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Vitamin D And LIfestyle Intervention for Gestational Diabetes Mellitus (GDM) Prevention

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Testing strategies to prevent diabetes

Onset of glucose intolerance during pregnancy, gestational diabetes mellitus (GDM), harms some babies and contributes to the type 2 diabetes (T2D) pandemic. A European project is paving the way for a holistic strategy to prevent GDM.

Health

GDM is a serious condition with possibly dire consequences for both mother and baby in pregnancy. Women with past GDM comprise up to around 30 % of women who present with T2D. Moreover, exposure in the womb to GDM might predispose children to diabetes and obesity in later life. The EU-funded DALI (Vitamin D and lifestyle intervention for gestational diabetes mellitus (GDM) prevention) project is working on protecting both mothers and babies from the damage that GDM can cause. They are investigating three interventions to prevent GDM: physical activity, diet and vitamin D supplementation, either alone or in combination. Variables to be measured in the trials include maternal glucose tolerance, maternal weight gain and insulin sensitivity. Project work so far has resulted in completion of the pilot study, and recruitment for the full trial is ongoing. DALI implemented training workshops for lifestyle coaches and nurses; 440 pregnant women completed the trial for lifestyle intervention testing, out of whom 101 developed GDM. Vitamin D and placebo was distributed to the relevant study sites. Out of 144 women enrolled in the vitamin D intervention so far, 92 completed the trial and 28 developed GDM. Researchers have established the DALI biobank and optimised their web-based database. Sample collection and analyses as well as data entry are ongoing. Promotion of the project has been carried out via newspapers, a research fair and media interviews. A manuscript describing the DALI trial was published in BMC Pregnancy & Childbirth and the pilot study is in press with Diabetes Care. In addition, several free papers were presented as posters or orally at national and international meetings. DALI is a comprehensive research programme that on completion will enhance our understanding of GDM and enable the development of effective preventative measures. DALI will also provide information on factors predisposing to GDM and its prevalence in various European populations. Project data and the DALI biobank could form the basis for wider pan-European studies in the future. Standardising screening and GDM diagnostic tools along with the identification of GDM phenotypes could mean personalised GDM treatment in the future. Ultimately, preventing T2D onset will not only reduce patient suffering but also alleviate the immense economic burden of this disease.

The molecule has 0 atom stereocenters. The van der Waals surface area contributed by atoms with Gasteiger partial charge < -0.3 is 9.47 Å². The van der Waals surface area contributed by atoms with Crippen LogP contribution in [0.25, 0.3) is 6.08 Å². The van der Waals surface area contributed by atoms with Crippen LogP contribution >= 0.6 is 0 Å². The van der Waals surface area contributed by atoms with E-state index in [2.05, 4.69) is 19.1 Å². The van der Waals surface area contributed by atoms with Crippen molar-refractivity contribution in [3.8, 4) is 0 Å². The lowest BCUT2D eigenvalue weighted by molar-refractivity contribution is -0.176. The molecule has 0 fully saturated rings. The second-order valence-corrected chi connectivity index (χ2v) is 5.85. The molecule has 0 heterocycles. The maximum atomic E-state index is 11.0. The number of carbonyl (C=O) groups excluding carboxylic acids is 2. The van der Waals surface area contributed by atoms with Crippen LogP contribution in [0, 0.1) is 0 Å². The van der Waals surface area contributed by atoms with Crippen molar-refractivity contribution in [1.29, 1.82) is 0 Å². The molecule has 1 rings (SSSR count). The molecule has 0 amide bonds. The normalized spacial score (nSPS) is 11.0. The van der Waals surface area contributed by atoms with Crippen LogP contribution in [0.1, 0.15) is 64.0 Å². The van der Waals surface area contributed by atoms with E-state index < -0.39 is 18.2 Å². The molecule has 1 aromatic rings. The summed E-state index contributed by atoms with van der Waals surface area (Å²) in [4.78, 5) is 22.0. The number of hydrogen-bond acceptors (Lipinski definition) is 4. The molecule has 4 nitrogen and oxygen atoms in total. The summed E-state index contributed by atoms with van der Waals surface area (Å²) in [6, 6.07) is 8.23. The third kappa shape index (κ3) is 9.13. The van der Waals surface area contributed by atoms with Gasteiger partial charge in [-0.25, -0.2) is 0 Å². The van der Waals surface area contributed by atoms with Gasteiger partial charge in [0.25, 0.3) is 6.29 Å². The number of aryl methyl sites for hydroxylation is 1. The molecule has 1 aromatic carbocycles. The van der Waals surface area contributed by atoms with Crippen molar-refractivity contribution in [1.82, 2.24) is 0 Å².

Keywords

Glucose intolerance, pregnancy, gestational diabetes mellitus, type 2 diabetes, vitamin D

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